Getting your board into technology – can it be done?!
As anyone reading my blog will know, I am currently on a mission to help boards understand and manage artificial intelligence and its rapid impact on our business world. One of the issues is that most people on boards tend to be older and happy to admit ‘I don’t do technology’. Here I look at the issues starting to hit boards – and some innovative ways to help them get into technology!
This is a serious issue for business because those running our companies don’t really understand the impact of what is going on at grass roots. They may sign off investments to automate half their accounts department, customer service tills and shelf re-stocking – but who is looking at the big picture? The impact on future jobs, profitability structures, the customer service model? (I wrote this blog about the business connection – or lack of it – between board and automated activities)
I think we have to get boards more tech-savvy and comfortable with technology – and one of the ways is to help directors innovate differently. We need to get away from the idea innovators are either the wild-eyed scientist or the slightly geeky youth – think Einstein and the founders of Facebook.
I spoke recently at Eversheds’ General Counsel Forum, to one hundred or so lawyers – perhaps not the sort of group you would expect to be at the leading edge of innovation. Yet in the Q&A after my talk, I was really impressed at some of the ideas coming through and thought I would like to share them wider.
Smart idea 1 – The shadow senior leadership team
We talked about the need to get the input of young people into a senior team. This is not an easy thing to do and few organisations have been successful in doing it.
These digital natives, those people who were born after the start of the Internet and mobile revolution, are not very senior in most organisations. The senior people, and the board in particular, tend to be at best digital immigrants, and some are just digital tourists (“we use FaceTime to talk to the grandchildren”) and one or two are Luddites.
Even if they realise how important it is to understand the next generation of innovators they struggle to have honest conversations with people who are layers down the organisation.
So I was very impressed when one of the senior lawyers I spoke to explained to me what they are doing to try to get input and I thought it was a great idea worth sharing.
They have a senior leadership team, the SLT, which runs the business. In order to get input from several layers down the organisation they have set up a “shadow” SLT. The shadow SLT is made up of junior people, they meet at the same intervals as the main SLT and by and large they have the same agenda. They debate the issues and come to conclusions of their own. One of the shadow SLT sits as their representative on the main SLT and the chairman of the SLT makes sure that their representative has an equal voice and that their views are taken seriously. In the beginning the process was difficult but it has now become the way they manage.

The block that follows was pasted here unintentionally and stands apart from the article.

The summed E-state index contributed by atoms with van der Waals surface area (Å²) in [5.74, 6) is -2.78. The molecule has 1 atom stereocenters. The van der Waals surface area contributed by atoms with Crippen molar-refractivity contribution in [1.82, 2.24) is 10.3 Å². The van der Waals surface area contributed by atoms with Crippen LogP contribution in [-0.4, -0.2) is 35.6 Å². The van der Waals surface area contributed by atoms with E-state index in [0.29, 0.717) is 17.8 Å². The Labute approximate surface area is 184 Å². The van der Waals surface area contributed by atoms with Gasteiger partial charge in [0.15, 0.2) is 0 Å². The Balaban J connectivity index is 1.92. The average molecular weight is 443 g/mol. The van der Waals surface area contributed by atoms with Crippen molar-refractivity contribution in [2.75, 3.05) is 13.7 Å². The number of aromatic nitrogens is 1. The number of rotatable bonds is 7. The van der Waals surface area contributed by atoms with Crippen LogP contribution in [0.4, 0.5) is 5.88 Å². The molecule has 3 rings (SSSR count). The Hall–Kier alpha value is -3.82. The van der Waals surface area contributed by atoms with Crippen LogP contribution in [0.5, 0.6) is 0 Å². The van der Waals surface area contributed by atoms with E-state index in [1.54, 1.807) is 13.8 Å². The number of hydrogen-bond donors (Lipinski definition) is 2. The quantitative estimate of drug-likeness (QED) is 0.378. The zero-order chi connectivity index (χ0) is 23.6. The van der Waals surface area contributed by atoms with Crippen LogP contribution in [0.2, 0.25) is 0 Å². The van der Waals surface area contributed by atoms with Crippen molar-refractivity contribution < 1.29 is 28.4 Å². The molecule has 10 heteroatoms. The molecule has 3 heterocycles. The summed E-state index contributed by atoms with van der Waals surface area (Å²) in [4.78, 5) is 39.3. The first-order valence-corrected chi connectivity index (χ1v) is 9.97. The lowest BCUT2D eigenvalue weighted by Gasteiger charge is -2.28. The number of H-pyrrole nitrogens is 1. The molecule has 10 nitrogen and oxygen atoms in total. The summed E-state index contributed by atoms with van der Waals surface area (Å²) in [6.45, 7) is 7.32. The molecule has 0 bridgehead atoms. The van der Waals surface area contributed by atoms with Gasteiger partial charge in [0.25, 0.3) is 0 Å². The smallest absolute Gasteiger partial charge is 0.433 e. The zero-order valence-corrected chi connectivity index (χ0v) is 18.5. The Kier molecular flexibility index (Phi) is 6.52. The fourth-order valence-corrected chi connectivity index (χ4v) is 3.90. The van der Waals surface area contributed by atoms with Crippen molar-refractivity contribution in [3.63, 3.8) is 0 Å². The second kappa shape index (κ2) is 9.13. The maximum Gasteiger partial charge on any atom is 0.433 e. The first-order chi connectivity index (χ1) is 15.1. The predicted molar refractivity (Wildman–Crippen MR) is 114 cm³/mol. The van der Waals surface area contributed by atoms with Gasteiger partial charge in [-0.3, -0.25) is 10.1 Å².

Smart idea 2 – Reverse mentoring
One of the world’s leading technology companies did something equally innovative with reverse mentoring – senior people were given a young mentor to help them with social media. The company realised the importance of their senior people being really comfortable with using social media to communicate within the company, but discovered that even people who were comfortable with advanced technology found that anything more than a corporate e-mail was a real stretch.
So their mentors were there to help them communicate in a way that was appealing and acceptable to the more than half of the company who were digital natives and had given up e-mail as a very old fashioned tool.
What could you do?
1. The shadow SLT
Could you implement something like this? It takes a lot of courage. You have to
- Find a team of junior people who are willing to give this a try
- Make sure they have the time and the right briefing to be able to discuss the issue properly
- Take their answers seriously and allow them equal weight with the opinions of the senior team. For this idea to work this will be the most challenging aspect of this idea and requires a skilled and understanding chairman of the senior team
2. Reverse mentoring
This works really well in companies where the average employee age is young (technology companies, media companies) and the senior team is not so young. Again you have to take your mentor seriously
3. Seeking out innovation
Lots of companies have processes for technical innovation, but both the examples I have used are not about technology but about the thoughtful application of a process. Where are the places where your senior team could do with more input and how might you find it?
4. The Orangutan!
In an earlier blog l looked at Tim Harford’s suggestion that Orangutan’s will probably have as much success predicting the future as most economists. While not seriously suggesting you have an Orangutan on your board, I did look at a number of ways that boards could improve their predictions of the future – and of course these are relevant in this argument about getting technology-savvy.
I am researching and writing a white paper on how corporates should be managing intelligent automation. I would love to include other ideas – and happy to credit you or your company if they are included (and you would like it!).